MODx Web Development: Creating Lists

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Build dynamic websites with MODx PHP application framework and CMS

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by Antano Solar John | March 2011 | Content Management Open Source Web Development

MODx is a content management system and PHP web application framework rolled into one. It allows menus to be dynamically created, based on the content available, as resources. Menus are basically lists of resources, and submenus are lists of lists (lists within a menu list). In MODx, the simplest way to create lists of all the resources is by using the [[wayfinder]] snippet. In this article by Antano Solar John, author of MODx Web Development - Second Edition, we will learn how MODx allows us to create these lists dynamically, and also learn how to present them as menus.

 

MODx Web Development - Second Edition

MODx Web Development - Second Edition

Build dynamic websites with MODx PHP application framework and CMS

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(For more resources on the subject, see here.)

Menu details in document properties

Every resource that can be shown in a menu must have the Shown in Menu option enabled in the resource's setting page. The Resource setting page also has two other options related to menus:

(Move the mouse over the image to enlarge it.)

  • Menu title—what to show in the menu. The resource title is used, if this value is left blank.
  • Menu index—when a list of the resources that are to be listed in the menu is created, the menu index can be used to sort the resources in the required order. Menu index is a number, and when creating lists we can specify how we want to use the index.

Authentication and authorization

When creating the list of resources, WayFinder lists only those resources that are accessible by the user depending on the access permissions set for each resource, and the web user group to which the user belongs.

Getting to know WayFinder

WayFinder is a snippet that outputs the structure of the resources as reflected in the resource tree. It creates the lists of all the resources that can be accessed by the current user, from those that been marked as Shown in Menu in the resource properties. Let's try out an exercise to discover WayFinder.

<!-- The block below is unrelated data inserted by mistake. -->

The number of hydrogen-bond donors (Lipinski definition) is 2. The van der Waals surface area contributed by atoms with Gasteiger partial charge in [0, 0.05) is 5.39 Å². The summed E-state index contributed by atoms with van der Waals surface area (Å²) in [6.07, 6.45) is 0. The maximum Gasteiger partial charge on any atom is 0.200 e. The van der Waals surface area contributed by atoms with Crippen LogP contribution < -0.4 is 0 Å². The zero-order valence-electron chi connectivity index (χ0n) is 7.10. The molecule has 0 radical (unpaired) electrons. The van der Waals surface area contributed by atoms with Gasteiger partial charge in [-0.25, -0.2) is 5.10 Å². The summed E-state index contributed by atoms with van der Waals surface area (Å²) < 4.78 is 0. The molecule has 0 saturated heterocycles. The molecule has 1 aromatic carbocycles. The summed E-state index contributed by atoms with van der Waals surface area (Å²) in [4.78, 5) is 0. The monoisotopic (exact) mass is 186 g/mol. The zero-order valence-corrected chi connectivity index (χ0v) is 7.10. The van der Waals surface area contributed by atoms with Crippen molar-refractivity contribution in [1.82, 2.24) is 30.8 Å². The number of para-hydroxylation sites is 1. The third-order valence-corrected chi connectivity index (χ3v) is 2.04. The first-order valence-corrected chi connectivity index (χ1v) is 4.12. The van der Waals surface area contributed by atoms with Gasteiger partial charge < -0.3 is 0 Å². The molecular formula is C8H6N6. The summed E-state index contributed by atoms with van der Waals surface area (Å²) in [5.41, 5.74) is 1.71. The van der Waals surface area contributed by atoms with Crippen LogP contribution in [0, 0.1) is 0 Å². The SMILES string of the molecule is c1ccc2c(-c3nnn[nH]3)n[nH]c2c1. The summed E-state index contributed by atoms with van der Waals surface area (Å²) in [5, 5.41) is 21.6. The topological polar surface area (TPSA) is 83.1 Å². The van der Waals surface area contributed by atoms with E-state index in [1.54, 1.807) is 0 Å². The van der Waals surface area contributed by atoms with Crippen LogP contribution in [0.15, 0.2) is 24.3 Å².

1. Create a new resource.
  2. Set the name as testing wayfinder.
  3. Choose the template as (blank).
  4. Place the following as the content:

    [[Wayfinder?startId=`0` ]]

  5. Save the document, and then preview it.

You will see a screen like the one shown in the following screenshot:

MODx Web Development: Creating Lists

Notice that WayFinder has created a list of all of the resources, even the ones from the sample site. Each item is a link, so clicking on it leads you to the corresponding document. The generated HTML will look like the following example:

<ul><li><a href="http://localhost/learningMODx/" title="Home" >Home</
a></li>
<li><a href="/learningMODx/index.php?id=2" title="Blog" >Blog</a></li>
<li><a href="/learningMODx/index.php?id=15" title="MODx Features"
>Features</a><ul><li><a href="/learningMODx/index.php?id=16"
title="Ajax" >Ajax</a></li>
<li><a href="/learningMODx/index.php?id=22" title="Menus and Lists"
>Menus and Lists</a></li>
<li><a href="/learningMODx/index.php?id=14" title="Content Management"
>Manage Content</a></li>
<li class="last"><a href="/learningMODx/index.php?id=24"
title="Extendable by design" >Extendability</a></li>
</ul></li>
<li><a href="/learningMODx/index.php?id=33" title="Getting Help"
>Getting Help</a></li>
<li><a href="/learningMODx/index.php?id=32" title="Design" >Design</
a></li>
<li><a href="/learningMODx/index.php?id=53" title="Signup Form"
>Signup Form</a></li>
<li><a href="/learningMODx/index.php?id=6" title="Contact Us" >Contact
us</a></li>
<li><a href="/learningMODx/index.php?id=54" title="Getting to know
ditto" >Getting to know ditto</a><ul><li><a href="/learningMODx/index.
php?id=55" title="Sports RSS" >Sports RSS</a></li>
<li><a href="/learningMODx/index.php?id=56" title="Lifestyle RSS"
>Lifestyle RSS</a></li>
<li class="last"><a href="/learningMODx/index.php?id=57" title="IT
RSS" >IT RSS</a></li>
</ul></li>
<li class="last active"><a href="/learningMODx/index.php?id=58"
title="testing wayfinder" >testing wayfinder</a></li>
</ul>

As seen in the preceding output, the generated list is just a set of <ul> and <li> tags. Let's go step-by-step, in understanding how the preceding output can be customized and themed, starting with menus of one level.

 

Theming